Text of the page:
If you have to borrow to go into business, you're doomed before you get started. there is too much overhead and headaches. I found it's better to work for someone and buy tools and get a reputation for a few yrs, take it slow and live within your means and just take on the work you can do. My first shop was an old box truck.
    It saves a lot of money to start out with everything paid for and also have a wife the gets medical insurance for the family at her job. I have been taking 2 Zantac a day for yrs and the insurance paid for it until last month, now it's an over the counter drug and insurance will no longer pay for it, but if i was jack the ripper and wanted Viagra, they would pay for that.
    Also when you give credit, it can drag you down.
    one time the guy that i worked for got a call from someone he didn't know to charge a tank of fuel oil. The boss said to him, would you go up on main street and let someone that you don't know borrow 400.? the guy said no, well the boss said, that is what you are asking me to do. case closed.
    I do know a person that thought he was screwing the credit card people, he settled a 40000. debt for something like 8000. He also found out later that the 32000. was income and the IRS wanted their taxes.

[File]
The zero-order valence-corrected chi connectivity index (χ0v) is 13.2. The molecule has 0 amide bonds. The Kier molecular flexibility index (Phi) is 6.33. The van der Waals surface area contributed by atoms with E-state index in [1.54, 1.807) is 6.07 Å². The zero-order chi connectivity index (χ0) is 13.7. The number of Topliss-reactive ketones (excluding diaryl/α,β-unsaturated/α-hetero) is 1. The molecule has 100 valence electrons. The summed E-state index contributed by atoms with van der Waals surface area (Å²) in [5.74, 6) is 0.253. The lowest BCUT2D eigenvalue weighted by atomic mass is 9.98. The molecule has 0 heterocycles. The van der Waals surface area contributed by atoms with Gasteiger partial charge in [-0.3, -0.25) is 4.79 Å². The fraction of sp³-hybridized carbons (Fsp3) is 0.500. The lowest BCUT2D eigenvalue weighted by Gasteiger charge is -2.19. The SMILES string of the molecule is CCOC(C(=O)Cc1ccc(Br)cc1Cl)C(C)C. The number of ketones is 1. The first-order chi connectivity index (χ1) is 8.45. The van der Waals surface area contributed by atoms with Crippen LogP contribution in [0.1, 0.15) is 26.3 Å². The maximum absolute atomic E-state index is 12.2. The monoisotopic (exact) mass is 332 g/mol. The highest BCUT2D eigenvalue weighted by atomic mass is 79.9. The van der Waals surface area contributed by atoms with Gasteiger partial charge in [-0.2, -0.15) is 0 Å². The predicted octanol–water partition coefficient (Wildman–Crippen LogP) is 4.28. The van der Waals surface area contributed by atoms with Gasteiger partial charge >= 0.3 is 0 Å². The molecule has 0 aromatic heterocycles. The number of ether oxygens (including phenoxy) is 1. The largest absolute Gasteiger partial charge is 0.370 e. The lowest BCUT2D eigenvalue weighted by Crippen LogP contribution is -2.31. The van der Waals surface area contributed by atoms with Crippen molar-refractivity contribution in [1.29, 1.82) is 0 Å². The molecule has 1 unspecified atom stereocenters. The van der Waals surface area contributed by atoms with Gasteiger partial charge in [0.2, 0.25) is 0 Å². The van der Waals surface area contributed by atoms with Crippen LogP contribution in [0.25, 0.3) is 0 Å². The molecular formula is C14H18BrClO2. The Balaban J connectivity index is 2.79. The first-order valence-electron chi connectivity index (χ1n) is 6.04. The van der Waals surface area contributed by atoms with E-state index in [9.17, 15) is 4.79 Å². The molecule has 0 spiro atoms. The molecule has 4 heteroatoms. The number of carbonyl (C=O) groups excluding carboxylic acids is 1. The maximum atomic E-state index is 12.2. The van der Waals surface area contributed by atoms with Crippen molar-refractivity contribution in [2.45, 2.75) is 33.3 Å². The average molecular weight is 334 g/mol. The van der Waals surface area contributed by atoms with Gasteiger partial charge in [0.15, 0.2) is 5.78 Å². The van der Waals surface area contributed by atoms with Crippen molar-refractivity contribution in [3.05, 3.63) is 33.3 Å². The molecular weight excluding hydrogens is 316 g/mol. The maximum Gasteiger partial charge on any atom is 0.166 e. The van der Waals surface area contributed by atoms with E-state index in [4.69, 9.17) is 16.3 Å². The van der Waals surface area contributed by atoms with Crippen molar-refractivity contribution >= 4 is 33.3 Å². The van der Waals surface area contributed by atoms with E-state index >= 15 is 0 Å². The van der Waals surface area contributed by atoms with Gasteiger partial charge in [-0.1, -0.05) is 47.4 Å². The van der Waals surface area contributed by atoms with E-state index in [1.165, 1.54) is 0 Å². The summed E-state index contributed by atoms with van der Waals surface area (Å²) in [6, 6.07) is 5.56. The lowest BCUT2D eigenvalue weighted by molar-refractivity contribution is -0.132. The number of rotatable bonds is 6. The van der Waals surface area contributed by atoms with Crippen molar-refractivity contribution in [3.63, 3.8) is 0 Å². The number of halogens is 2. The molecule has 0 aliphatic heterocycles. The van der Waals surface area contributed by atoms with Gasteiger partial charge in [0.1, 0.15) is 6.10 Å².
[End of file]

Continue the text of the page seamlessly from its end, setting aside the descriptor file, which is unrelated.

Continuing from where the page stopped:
[Edited by oilie hands on 03-28-2005 at 07:24 AM]

  9. #9
    Join Date
    Dec 2002
    Location
    in a house, Appomattox, Va.
    Posts
    3,308
    My parents had the medical issue happen to them. My father fell off a 2-storey house and couldn't work for months.
    They sold their house and sixty acres, and worked for a number of years to pay off their debts.
    They could have taken bankruptcy, but that would be like stealing from thosae they owed money, because they were able to pay off an inconvient debt.
    Col 3:23


    questions asked, answers received, ignorance abated

  10. #10
    Join Date
    Feb 2005
    Posts
    655

    Starting a Buisness

    Maxair

    I do own my own Buisness, small three man and seceratary
    for bookkeeping.
    I don,t have a bullet proof plan other than 25 years in the trade before I started in buisness on my own as one man
    operation doing service and installation by my-self.
    This is where the 24-7 came in when I first started.I don,t want you to think I have no sympathy for anyone but the reality of Life is what it is, People can get sick and have tough times, My wife came down with Breast Cancer three years ago,She is in her early fifties and now doing well.These are all things you have to take into consideration on pricing jobs, You must have Medical insurance for yourself and family, Don,t be afraid to charge what you have to charge.Remember no one will worry about your Medical situation or future retirement other than yourself so make sure you can do this.
    Expierience by far is the best teacher.Nobody owes anybody a living, Don,t look to UNCLE, Do it on your own.

  11. #11
    Join Date
    Jan 2005
    Location
    Northeast Missouri
    Posts
    172